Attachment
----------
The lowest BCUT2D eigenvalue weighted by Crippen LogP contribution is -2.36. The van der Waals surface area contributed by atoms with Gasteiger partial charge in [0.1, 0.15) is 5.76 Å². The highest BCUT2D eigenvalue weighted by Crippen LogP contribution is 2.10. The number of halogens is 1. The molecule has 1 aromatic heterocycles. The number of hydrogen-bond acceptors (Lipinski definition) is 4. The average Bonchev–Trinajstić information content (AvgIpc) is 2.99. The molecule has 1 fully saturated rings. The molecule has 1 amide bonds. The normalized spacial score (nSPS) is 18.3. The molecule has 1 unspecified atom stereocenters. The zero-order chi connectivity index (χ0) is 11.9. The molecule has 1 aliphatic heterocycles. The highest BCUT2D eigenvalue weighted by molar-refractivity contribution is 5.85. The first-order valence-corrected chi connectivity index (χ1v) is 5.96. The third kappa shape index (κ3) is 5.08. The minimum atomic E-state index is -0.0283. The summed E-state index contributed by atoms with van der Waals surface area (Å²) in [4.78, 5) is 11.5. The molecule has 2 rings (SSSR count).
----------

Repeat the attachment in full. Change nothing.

The lowest BCUT2D eigenvalue weighted by Crippen LogP contribution is -2.36. The van der Waals surface area contributed by atoms with Gasteiger partial charge in [0.1, 0.15) is 5.76 Å². The highest BCUT2D eigenvalue weighted by Crippen LogP contribution is 2.10. The number of halogens is 1. The molecule has 1 aromatic heterocycles. The number of hydrogen-bond acceptors (Lipinski definition) is 4. The average Bonchev–Trinajstić information content (AvgIpc) is 2.99. The molecule has 1 fully saturated rings. The molecule has 1 amide bonds. The normalized spacial score (nSPS) is 18.3. The molecule has 1 unspecified atom stereocenters. The zero-order chi connectivity index (χ0) is 11.9. The molecule has 1 aliphatic heterocycles. The highest BCUT2D eigenvalue weighted by molar-refractivity contribution is 5.85. The first-order valence-corrected chi connectivity index (χ1v) is 5.96. The third kappa shape index (κ3) is 5.08. The minimum atomic E-state index is -0.0283. The summed E-state index contributed by atoms with van der Waals surface area (Å²) in [4.78, 5) is 11.5. The molecule has 2 rings (SSSR count).